Selling, general and administrative expenses
338,888

 
354,105

 
1,003,931

 
1,052,471

Restructuring charges
3,141

 

 
21,700

 

Total operating expenses
342,029

 
354,105

 
1,025,631

 
1,052,471

Operating income
75,705

 
154,933

 
202,293

 
344,389

Interest expense
5,103

 
3,796

 
14,295

 
11,389

Other income (expense) - net
6,830

 
2,198

 
28,310

 
751

Income before income taxes
77,432

 
153,335

 
216,308

 
333,751

Provision for income taxes
17,303

 
46,931

 
58,721

 
103,286

Net income
60,129

 
106,404

 
157,587

 
230,465

Less: Net income attributable to noncontrolling interest
2,595

 
2,683

 
7,335

 
7,884

Net income attributable to Fossil Group, Inc.
$
57,534

 
$
103,721

 
$
150,252

 
$
222,581

Other comprehensive income (loss), net of taxes:
 

 
 

 
 

 
 

Currency translation adjustment
$
(7,435
)
 
$
(43,479
)
 
$
(35,382
)
 
$
(43,080
)
Derivative instruments-net change
(5,258
)
 
11,773

 
(5,443
)
 
11,361

Pension plan activity

 

 

 
(3,293
)
Total other comprehensive income (loss)
(12,693
)
 
(31,706
)
 
(40,825
)
 
(35,012
)
Total comprehensive income
47,436

 
74,698

 
116,762

 
195,453

Less: Comprehensive income attributable to noncontrolling interest
2,595

 
2,683

 
7,335

 
7,884

Comprehensive income attributable to Fossil Group, Inc.
$
44,841

 
$
72,015

 
$
109,427

 
$
187,569

Earnings per share:
 

 
 

 
 

 
 

Basic
$
1.19

 
$
1.97

 
$
3.06

 
$
4.16

Diluted
$
1.19

 
$
1.96

 
$
3.06

 
$
4.15

Weighted average common shares outstanding:
 

 
 

 
 

 
 

Basic
48,153

 
52,691

 
49,027

 
53,454

Diluted
48,242

 
52,871

 
49,148

 
53,653

 
See notes to the condensed consolidated financial statements.

3



FOSSIL GROUP, INC.
CONDENSED CONSOLIDATED STATEMENTS OF CASH FLOWS
UNAUDITED
IN THOUSANDS
 
For the 39 Weeks Ended October 3, 2015
 
For the 40 Weeks Ended October 4, 2014
Operating Activities:
 

 
 

Net income
$
157,587

 
$
230,465

Adjustments to reconcile net income to net cash provided by operating activities:
 

 
 

Depreciation, amortization and accretion
63,421

 
73,477

Stock-based compensation
13,997

 
14,238

Decrease in allowance for returns-net of inventory in transit
(7,981
)
 
(727
)
Loss on disposal of assets
2,164

 
643

Impairment losses
5,587

 
6,083

Non-cash restructuring charges
2,381

 

Decrease in allowance for doubtful accounts
(1,867
)
 
(351
)
Excess tax benefits from stock-based compensation
(176
)
 
(885
)
Deferred income taxes and other
7,458

 
(1,144
)
Contingent consideration remeasurement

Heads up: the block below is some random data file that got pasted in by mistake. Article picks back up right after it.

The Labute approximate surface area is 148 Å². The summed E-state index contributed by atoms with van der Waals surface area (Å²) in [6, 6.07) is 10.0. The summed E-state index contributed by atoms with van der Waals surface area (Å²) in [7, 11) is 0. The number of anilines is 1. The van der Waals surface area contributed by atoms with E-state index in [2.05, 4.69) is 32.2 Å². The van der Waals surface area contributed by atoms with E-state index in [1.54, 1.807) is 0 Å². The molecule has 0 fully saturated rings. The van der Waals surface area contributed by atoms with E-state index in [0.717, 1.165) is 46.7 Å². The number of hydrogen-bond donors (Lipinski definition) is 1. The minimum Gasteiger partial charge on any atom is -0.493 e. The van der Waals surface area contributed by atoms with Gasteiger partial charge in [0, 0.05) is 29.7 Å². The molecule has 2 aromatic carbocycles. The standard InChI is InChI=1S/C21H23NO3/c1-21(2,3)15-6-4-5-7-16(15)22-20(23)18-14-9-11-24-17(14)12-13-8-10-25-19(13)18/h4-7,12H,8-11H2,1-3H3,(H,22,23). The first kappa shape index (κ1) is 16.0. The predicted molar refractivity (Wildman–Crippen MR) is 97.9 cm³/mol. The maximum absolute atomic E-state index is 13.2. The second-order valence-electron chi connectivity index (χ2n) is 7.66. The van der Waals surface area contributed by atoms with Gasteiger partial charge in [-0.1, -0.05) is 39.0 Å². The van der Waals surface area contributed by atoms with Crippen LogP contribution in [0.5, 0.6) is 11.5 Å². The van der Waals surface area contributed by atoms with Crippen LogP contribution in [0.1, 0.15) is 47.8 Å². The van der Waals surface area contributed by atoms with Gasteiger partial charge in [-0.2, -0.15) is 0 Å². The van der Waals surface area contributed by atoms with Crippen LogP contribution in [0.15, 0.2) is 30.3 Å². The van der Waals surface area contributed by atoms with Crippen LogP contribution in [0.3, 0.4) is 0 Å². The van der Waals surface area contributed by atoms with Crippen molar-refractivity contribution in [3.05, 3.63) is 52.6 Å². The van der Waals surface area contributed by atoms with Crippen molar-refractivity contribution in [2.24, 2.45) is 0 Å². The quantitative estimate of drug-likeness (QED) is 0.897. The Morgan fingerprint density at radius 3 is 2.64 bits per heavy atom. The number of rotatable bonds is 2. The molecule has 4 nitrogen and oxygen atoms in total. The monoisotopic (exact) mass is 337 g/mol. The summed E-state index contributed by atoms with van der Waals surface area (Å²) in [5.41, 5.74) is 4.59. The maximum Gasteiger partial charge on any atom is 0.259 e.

(114
)
 
1,112

Changes in operating assets and liabilities, net of effect of acquisitions:
 

 
 

Accounts receivable
103,259

 
48,385

Inventories
(172,746
)
 
(146,141
)
Prepaid expenses and other current assets
(20,669
)
 
(49,220
)
Accounts payable
17,871

 
33,216

Accrued expenses
(18,618
)
 
(26,840
)
Income taxes payable
(17,064
)
 
15,600

Net cash provided by operating activities
134,490

 
197,911

Investing Activities:
 

 
 

Additions to property, plant and equipment
(53,171
)
 
(70,792
)
Increase in intangible and other assets
(737
)
 
(11,586
)
Skagen Designs arbitration settlement
5,968

 

Business acquisitions-net of cash acquired
(4,820
)
 

Net investment hedge settlement

 
410

Net cash used in investing activities
(52,760
)
 
(81,968
)
Financing Activities:
 

 
 

Acquisition of common stock
(231,220
)
 
(321,224
)
Distribution of noncontrolling interest earnings and other
(5,257
)
 
(5,392
)
Excess tax benefits from stock-based compensation
176

 
885

Debt borrowings
1,867,550

 
637,000

Debt payments
(1,691,139
)
 
(522,172
)
Proceeds from exercise of stock options
658

 
1,922

Other financing activities
(2,097
)
 
(1,942
)
Net cash used in financing activities
(61,329
)
 
(210,923
)
Effect of exchange rate changes on cash and cash equivalents
4,907

 
(7,404
)
Net increase (decrease) in cash and cash equivalents
25,308

 
(102,384
)
Cash and cash equivalents:
 

 
 

Beginning of period
276,261

 
320,479

End of period
$
301,569

 
$
218,095

 
See notes to the condensed consolidated financial statements.

4



FOSSIL GROUP, INC.
NOTES TO CONDENSED CONSOLIDATED FINANCIAL STATEMENTS
UNAUDITED
 
1. FINANCIAL STATEMENT POLICIES
 
Basis of Presentation. The condensed consolidated financial statements include the accounts of Fossil Group, Inc., a Delaware corporation, and its wholly and majority-owned subsidiaries (the “Company”).
 
The condensed consolidated financial statements reflect all adjustments that are, in the opinion of management, necessary to present a fair statement of the Company’s financial position as of October 3, 2015, and the results of operations for the thirteen-week periods ended October 3, 2015 (“Third Quarter”) and October 4, 2014 (“Prior Year Quarter”), respectively, and the thirty-nine week period ended October 3, 2015 (“Year To Date Period”) and the forty week period ended October 4, 2014 (“Prior Year YTD Period”). All adjustments are of a normal, recurring nature. The Company’s fiscal year periodically results in a 53-week year instead of a normal 52-week year. The prior fiscal year ended January 3, 2015 was a 53-week year, with the additional week included in the first quarter of the fiscal year. Accordingly, the information presented herein includes thirty-nine weeks of operations for the Year To Date Period as compared to forty weeks included in the Prior Year YTD Period.